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Progressive Rock CD Reviews

Soniq Theater

The Third Eye

Review by Gary Hill

The third disc from Soniq Theater, this one seems more guitar oriented than a lot of the catalog. At times it almost feels close to Deep Purple. Still, there are always threads holding the discs of Soniq Theater together in some sort of unification.

This review is available in book format (hardcover and paperback) in Music Street Journal: 2012  Volume 3 at lulu.com/strangesound.

Track by Track Review
The Anger of Zeus

Weird space sounds open this. From there it powers out into some hard edged progressive rock. As this continues there is a real classic progressive rock vibe to it. There’s almost a Deep Purple goes prog texture to it in some ways.

Bilbo is Back

While there are some shifts and changes here, this is a more straightforward, rather mainstream cut. It’s a fairly short one.

Vamos a Ver

Some smoking guitar opens this before it launches out into a smoking hot hard rock meets progressive rock movement. There are some non-lyrical female vocals on this number. That voice brings a bit of a soulful texture to the piece, but overall it’s more fusion meets progressive rock. There is quite a tasty piano solo later in the piece, too.

Skydiver

Coming in with more tasty progressive rock, this really takes on some definite jazz as it continues. The rhythm section is downright funky and this is a cool tune. There is some killer keyboard soloing built into this thing. We also get some space rock elements at times here.

Once upon a Time

There’s a delicate, classical nature to this short piece. It does get rather involved, but really it’s fairly restrained.

The Coronation

This tune powers in with all the pomp one might expect. It’s quite a dramatic and dynamic piece. At times I’m reminded of mid-era Genesis. Still, there is a Rick Wakeman like flair to it in a lot of ways.

Inner Visions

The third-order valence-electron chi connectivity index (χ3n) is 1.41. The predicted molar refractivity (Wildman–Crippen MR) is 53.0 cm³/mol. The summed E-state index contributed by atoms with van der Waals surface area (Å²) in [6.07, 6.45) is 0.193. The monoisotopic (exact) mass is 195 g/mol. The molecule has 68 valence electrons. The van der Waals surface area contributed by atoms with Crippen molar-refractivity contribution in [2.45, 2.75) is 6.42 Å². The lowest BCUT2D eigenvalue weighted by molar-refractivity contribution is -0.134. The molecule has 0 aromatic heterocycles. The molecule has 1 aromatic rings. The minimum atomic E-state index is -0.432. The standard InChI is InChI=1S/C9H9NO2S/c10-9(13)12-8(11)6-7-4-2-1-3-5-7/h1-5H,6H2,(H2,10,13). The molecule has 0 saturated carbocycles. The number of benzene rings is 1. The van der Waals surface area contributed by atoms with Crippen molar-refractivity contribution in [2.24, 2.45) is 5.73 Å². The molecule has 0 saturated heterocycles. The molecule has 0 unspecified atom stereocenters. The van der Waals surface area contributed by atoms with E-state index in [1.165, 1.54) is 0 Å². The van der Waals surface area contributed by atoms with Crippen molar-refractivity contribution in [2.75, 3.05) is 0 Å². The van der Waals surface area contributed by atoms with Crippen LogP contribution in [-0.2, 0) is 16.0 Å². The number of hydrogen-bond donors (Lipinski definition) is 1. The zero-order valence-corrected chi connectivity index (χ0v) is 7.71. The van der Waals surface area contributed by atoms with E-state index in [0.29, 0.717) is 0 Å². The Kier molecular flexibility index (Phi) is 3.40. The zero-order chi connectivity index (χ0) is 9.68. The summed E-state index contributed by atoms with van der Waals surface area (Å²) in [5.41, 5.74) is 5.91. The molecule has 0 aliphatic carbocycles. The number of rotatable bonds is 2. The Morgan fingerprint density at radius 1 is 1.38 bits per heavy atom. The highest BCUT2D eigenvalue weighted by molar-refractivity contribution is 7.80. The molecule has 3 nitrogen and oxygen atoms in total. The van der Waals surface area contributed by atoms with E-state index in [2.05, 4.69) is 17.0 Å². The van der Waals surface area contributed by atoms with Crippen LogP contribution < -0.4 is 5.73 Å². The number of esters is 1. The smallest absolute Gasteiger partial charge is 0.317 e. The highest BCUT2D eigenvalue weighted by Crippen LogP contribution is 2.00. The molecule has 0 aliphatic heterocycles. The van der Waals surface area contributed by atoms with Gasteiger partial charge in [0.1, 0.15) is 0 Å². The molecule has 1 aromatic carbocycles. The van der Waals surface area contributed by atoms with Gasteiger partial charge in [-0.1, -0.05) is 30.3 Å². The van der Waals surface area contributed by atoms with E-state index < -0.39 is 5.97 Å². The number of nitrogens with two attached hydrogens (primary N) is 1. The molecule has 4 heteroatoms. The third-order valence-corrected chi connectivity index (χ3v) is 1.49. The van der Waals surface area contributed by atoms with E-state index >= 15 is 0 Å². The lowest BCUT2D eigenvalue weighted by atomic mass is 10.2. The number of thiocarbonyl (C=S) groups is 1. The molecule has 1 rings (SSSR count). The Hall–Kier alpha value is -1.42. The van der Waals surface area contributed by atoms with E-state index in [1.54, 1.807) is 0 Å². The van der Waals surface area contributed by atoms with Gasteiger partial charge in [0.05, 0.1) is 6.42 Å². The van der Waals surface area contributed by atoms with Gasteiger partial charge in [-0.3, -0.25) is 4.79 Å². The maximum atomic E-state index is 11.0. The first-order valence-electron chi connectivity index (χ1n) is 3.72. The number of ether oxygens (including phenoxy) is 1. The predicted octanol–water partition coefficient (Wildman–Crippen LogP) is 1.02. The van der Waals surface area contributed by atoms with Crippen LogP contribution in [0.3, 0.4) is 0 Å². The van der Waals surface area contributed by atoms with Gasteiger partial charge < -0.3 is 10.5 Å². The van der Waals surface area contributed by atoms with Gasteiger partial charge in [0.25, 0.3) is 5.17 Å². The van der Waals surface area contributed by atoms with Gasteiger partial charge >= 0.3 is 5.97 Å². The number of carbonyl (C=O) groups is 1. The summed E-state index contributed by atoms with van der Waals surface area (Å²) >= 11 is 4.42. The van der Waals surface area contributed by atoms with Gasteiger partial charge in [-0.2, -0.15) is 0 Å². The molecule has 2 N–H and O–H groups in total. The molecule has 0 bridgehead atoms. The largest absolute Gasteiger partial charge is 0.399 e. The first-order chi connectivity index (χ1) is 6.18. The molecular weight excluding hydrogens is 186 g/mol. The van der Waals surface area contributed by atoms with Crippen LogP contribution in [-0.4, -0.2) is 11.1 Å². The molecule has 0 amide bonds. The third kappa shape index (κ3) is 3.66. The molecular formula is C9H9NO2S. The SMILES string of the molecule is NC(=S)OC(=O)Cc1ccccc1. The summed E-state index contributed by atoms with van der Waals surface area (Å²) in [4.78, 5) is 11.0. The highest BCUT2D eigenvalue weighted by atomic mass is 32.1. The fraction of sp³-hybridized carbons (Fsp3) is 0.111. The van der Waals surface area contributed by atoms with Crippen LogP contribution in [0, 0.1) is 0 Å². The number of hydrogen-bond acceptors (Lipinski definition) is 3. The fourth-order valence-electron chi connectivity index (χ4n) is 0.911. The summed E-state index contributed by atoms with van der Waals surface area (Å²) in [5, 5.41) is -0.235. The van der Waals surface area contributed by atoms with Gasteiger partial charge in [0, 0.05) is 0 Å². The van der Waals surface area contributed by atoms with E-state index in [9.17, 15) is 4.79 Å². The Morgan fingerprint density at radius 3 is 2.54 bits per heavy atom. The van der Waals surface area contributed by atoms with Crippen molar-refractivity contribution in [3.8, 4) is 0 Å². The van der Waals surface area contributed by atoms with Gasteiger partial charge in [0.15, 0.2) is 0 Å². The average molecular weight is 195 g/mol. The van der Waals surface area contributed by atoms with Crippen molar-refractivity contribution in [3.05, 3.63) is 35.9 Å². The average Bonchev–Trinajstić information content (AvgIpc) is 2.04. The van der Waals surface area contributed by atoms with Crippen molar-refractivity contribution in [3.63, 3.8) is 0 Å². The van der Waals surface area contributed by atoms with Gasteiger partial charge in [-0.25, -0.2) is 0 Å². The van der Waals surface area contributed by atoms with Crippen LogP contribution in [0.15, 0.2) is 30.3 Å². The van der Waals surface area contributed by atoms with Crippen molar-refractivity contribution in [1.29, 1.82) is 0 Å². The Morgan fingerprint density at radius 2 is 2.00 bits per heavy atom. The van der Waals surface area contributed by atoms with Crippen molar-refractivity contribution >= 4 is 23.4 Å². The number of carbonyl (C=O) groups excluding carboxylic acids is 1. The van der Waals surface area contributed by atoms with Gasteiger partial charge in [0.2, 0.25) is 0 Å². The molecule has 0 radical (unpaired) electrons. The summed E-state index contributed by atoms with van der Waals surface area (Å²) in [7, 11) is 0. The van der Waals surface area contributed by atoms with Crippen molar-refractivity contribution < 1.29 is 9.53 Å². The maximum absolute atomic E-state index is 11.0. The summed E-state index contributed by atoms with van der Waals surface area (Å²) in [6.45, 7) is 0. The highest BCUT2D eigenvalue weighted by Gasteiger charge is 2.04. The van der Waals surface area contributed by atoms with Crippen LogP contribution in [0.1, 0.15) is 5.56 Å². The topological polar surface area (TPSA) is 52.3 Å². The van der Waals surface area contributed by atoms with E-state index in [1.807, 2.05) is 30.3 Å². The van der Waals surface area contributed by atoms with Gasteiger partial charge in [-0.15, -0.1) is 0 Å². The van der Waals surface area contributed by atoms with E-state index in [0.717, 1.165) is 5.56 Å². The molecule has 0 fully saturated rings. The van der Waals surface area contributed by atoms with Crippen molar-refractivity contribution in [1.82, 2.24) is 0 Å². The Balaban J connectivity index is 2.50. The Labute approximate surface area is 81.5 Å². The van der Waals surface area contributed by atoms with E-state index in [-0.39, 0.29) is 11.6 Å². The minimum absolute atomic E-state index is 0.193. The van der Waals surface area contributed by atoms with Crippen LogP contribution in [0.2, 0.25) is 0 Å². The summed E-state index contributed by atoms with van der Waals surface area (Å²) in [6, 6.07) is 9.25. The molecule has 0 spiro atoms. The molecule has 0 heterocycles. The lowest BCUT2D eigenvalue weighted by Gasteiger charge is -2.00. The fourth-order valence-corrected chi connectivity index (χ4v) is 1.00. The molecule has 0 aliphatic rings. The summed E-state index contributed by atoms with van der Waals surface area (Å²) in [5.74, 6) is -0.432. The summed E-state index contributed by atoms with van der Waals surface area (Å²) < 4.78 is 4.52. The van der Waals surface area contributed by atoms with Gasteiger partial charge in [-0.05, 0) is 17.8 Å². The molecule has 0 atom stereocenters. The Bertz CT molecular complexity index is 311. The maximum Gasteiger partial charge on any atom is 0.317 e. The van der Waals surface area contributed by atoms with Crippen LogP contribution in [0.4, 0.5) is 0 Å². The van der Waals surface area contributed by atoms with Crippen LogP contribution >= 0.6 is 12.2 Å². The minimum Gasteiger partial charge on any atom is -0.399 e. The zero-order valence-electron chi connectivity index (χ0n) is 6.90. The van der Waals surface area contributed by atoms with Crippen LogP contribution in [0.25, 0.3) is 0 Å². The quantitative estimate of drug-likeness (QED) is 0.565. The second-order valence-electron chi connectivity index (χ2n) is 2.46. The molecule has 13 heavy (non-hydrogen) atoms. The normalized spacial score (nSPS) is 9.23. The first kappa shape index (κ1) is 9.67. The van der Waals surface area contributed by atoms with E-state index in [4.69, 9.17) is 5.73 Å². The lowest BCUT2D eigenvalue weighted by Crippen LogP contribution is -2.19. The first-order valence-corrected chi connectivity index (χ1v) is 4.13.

Spacey musical elements open this track. It moves out to more energized progressive rock, but there is still a space rock element in place. There are some synthesized vocals that add to that space rock reference. There are a number of changes and I particularly enjoy the harder rocking movement that comes in later. Still, the mellower drop back that serves as an interlude in the middle of that is intricate and rather Wakeman-like (and also tasty).

Meta Luna

I’m guessing the title of this track refers to the home planet of the aliens in the classic science fiction film “This Island Earth.” If so, it earns some definite brownie points with me. While that film does seem dated by today’s standards, it manages to hold up reasonably well and is one of my all time favorites. It starts off suitably spacey and then builds out to one of the most powerful progressive rock jams of the whole set. I love everything about this piece. It drops down here and there and rises back up again. This is one of the best tracks ever recorded by Soniq Theater and without question the highlight of this set.

Sleeping Beauty

The opening section here calls to mind the more electronic side of Hawkwind. Indeed, as it rises up a little bit I’m reminded of “Void City.” It doesn’t stay there long, though, moving through a series of shifts and changes. At times there is some more world music oriented sound here, but then other points are more like fusion. The one problem about this is that it includes some vocals and at times they go very far off key, to the point of being abrasive. Still, there is also a bit of a UK (first album) vibe at points here to lend some class to it.

Desperado

Fusion meets progressive rock in a nice blend here. At times this is mellower and at other points it purely screams. It’s another highlight of the set. We’re taken through several changes and alterations as this thrill ride winds through.

Lumania

The longest track on the set, this comes in with some definite classical sounds. It really starts delicate and intricate and works out from there. It becomes bombastic progressive rock with a symphonic leaning. It’s quite a diverse and dynamic piece, working through quite a few changes and varied sections. There is a rather classical element to even the construction of the piece. Yet there is also plenty of progressive rock and fusion built into this beast, too. I particularly enjoy the classically oriented piano solo that comes late in the track and takes it out.

Peace Piece

This short cut gets bonus points for the clever title. There’s a bit of a playful air to it, and it’s another song that at times calls to mind Rick Wakeman. Yet there is a cool bouncy groove here. While this is certainly not a highlight of the set, it’s lighthearted and accessible nature makes it a great counterpoint to the epic type piece that preceded it. That, therefore, makes it a strong closer.

 
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